Imagine you wrote a book and wanted to send the manuscript to publishing houses. For reasons unknown, instead of looking online for recent contact information, you pick up a dated reference book with publishers' addresses. You first send your manuscript to a publisher that you later learn went out of business five years ago. You then send it to a company that left the publishing business a decade ago. You try once more, but this time, your book gets returned because the publisher has moved. Your book never gets published.
No serious author would take that ill-fated approach, but that's exactly what we do as healthcare marketers when we send to unauthenticated email lists. But what is an authenticated email list? Here's what authentication means and how you can tell if your email list meets the definition.
List Authentication: Making Sure Your Message Gets Delivered
Simply put, authentication is the process of verifying that the addresses on your email list belong to your desired recipients, who actually want your email marketing messages. Your message, however fantastic, is useless to your bottom line if it doesn't reach the right physicians. Authenticating your email list will boost your open, click-through, and engagement rates by removing or precluding from your list abandoned or incorrect email addresses, retired or deceased practitioners, and physicians who didn't opt-in to your messages.
Top Six Signs Your Email List Isn't Authenticated
How do you tell a quality, authenticated list from a budget-draining unauthenticated list? Here are six red flags to help you spot an unauthenticated list:
- Your list is older than yesterday. If your list hasn't been updated as recently as yesterday, then there's a good chance it's unauthenticated. Truly authenticated lists are updated daily.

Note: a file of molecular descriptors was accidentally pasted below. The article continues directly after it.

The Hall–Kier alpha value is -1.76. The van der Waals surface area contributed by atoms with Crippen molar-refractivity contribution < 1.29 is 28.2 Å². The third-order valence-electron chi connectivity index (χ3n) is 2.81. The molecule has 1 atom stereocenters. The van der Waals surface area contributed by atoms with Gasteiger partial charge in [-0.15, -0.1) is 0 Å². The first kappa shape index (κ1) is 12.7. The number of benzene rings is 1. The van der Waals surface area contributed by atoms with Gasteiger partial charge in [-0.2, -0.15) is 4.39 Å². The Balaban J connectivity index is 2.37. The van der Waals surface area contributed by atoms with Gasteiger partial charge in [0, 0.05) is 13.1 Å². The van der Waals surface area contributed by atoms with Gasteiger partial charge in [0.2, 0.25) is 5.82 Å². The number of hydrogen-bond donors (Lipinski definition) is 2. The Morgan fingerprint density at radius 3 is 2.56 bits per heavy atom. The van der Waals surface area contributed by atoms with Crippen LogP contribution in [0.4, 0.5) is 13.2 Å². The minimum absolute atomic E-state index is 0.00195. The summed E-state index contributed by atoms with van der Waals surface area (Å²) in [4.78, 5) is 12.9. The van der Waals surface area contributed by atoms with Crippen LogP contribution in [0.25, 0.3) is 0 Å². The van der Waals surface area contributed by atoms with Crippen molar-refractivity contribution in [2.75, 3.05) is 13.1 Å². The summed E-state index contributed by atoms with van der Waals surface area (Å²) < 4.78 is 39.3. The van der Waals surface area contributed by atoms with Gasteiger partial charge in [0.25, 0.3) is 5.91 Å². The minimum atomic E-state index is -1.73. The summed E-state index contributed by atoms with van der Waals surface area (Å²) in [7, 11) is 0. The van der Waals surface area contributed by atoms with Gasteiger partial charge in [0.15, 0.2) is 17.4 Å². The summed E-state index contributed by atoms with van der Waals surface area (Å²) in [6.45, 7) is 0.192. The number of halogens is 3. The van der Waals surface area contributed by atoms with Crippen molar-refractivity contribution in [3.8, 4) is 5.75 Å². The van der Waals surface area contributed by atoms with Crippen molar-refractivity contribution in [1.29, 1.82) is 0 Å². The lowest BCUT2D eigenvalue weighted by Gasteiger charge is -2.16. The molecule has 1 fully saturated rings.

- The list has never been used for email marketing. A list used for other purposes besides email will not be optimized for email marketing. For example, it might have correct physical addresses, but the email addresses could be incorrect, rarely used by the HCP, or outdated.
- The list relies solely on the National Provider Identifier (NPI) list. Some in our industry joke that NPI stands for "not perfect information," and there's a reason for that. The NPI is a list that the American Medical Association (AMA) authenticates, but not to the extent that a marketing entity would. The AMA has authenticated the list only for the purposes of sharing it with HCPs, health insurance companies, the government, and other groups that need it for billing, not marketing, purposes.
- You purchased the list from anyone but DMD. DMD is the only U.S. company with a first-party email database that has been BPA certified. BPA Worldwide is the leading auditing service for B2B communication. The certification means we've obtained the consent of HCPs and confirmed their preferred email addresses.
- The list is not continuously maintained. Opt-outs should be removed the same day with the list continuously maintained in real time.
- Domain names aren't consistent with HCPs' places of practice. For example, if your physician works at a hospital where the hospital’s domain name (the portion of the email address after the "@" sign) doesn't match the physician’s domain name, it could be an invalid email address.